So, please… pump the breaks on the Michigan Primary being the shape of things to come.
Presidential Politics for America… Campaign
As always, the truth is in between these biased, hopeful spins. Am I backing off my confidence in Clinton’s chance to be the nominee? Not at all. But Michigan showed it will last longer than I expected, and it will pull Clinton further left than she would have liked heading into the general election.
The polls for those big states are convincing, but the Michigan polls were pretty convincing, too. Harry Enten of FiveThirtyEight pointed out that since the polls predicted a 20-point Clinton win, it was probably the biggest primary upset in over 30 years. He reminded us that not a single poll in the last month had her with anything less than a five-point lead. And then she lost anyway. Enten wonders if the pollsters are missing something, meaning her leads for the March 15 states are equally fragile.
It’s a possibility, but the polls have generally been accurate. I’ve predicted almost every state correctly on both sides by following polls. The polls across the primaries suggest the Michigan upset was more a fluke than a trend.
If he wins those states like he did Michigan, we indeed have a race on our hands, but that’s counting on 20- to 30-point reversals across four states in just one week. It’s just not realistic. Still, I fully expect him to narrow Clinton’s lead in all four states. Sanders closes really well across the board once his campaign turns its millions to focus on certain states.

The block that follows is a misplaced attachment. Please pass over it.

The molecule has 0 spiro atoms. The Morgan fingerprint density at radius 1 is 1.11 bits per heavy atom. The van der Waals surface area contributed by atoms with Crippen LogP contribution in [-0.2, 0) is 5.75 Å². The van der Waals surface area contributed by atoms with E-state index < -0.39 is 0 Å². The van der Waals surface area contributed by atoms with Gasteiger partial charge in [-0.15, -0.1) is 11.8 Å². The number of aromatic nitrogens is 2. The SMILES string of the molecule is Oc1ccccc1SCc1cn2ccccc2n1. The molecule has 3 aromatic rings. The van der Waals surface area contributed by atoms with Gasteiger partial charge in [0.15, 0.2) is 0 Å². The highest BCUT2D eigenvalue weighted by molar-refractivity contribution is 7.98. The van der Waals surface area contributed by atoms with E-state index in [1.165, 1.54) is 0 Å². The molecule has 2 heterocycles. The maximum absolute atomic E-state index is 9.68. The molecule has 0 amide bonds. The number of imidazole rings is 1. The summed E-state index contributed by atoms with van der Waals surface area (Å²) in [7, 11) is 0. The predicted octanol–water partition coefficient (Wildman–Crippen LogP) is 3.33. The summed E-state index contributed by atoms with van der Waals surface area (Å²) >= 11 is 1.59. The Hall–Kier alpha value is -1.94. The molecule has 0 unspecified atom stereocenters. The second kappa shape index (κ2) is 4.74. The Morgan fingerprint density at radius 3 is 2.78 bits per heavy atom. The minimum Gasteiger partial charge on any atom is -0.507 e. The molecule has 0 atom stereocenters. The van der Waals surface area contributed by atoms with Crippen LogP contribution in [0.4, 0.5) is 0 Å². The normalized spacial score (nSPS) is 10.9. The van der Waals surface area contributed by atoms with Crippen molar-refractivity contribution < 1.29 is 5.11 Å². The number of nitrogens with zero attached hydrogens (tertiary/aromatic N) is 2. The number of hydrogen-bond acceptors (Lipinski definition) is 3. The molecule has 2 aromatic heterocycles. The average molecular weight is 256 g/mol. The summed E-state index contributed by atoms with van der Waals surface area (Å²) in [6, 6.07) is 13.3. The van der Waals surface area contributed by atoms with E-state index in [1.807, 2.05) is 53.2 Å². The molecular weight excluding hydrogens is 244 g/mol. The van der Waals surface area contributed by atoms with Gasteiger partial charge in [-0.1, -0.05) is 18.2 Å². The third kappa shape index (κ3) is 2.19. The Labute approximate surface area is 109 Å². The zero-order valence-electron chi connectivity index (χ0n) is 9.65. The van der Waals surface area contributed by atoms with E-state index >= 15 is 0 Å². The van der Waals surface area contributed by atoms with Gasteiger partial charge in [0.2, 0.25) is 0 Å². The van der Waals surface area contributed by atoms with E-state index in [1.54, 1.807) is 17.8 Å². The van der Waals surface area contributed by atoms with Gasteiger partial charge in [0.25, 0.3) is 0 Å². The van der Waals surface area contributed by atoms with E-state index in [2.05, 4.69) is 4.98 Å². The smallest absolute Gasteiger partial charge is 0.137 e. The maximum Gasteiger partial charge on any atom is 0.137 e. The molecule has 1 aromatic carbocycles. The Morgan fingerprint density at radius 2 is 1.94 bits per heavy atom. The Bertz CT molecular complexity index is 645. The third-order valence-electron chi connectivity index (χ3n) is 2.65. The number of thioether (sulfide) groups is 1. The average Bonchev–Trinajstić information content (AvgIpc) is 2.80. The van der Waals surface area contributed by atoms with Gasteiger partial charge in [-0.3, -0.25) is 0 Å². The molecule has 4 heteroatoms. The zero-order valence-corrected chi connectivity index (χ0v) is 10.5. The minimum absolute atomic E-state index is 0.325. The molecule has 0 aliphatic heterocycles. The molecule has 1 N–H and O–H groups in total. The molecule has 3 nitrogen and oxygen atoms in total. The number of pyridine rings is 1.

The result will be a much longer primary than I expected. He might never cut into her lead. He might only be tilting at windmills. But at the very least, he’s holding off the coming night just a little while longer
3 thoughts on “Junior Tuesday: Democrats Analysis”
The polls always misunderestimate primary results because in any state where Bernie campaigns, his numbers rise consistently, and they’re still rising after the polls are done. Think about that. Wherever people hear him, the votes sway in his direction. I don’t think that’s consistently true for any other candidate.
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[…] of double-digits. That’s not to say Sanders can’t come back — we all remember Michigan — but if he just breaks even in those states, there won’t be enough delegates left in […]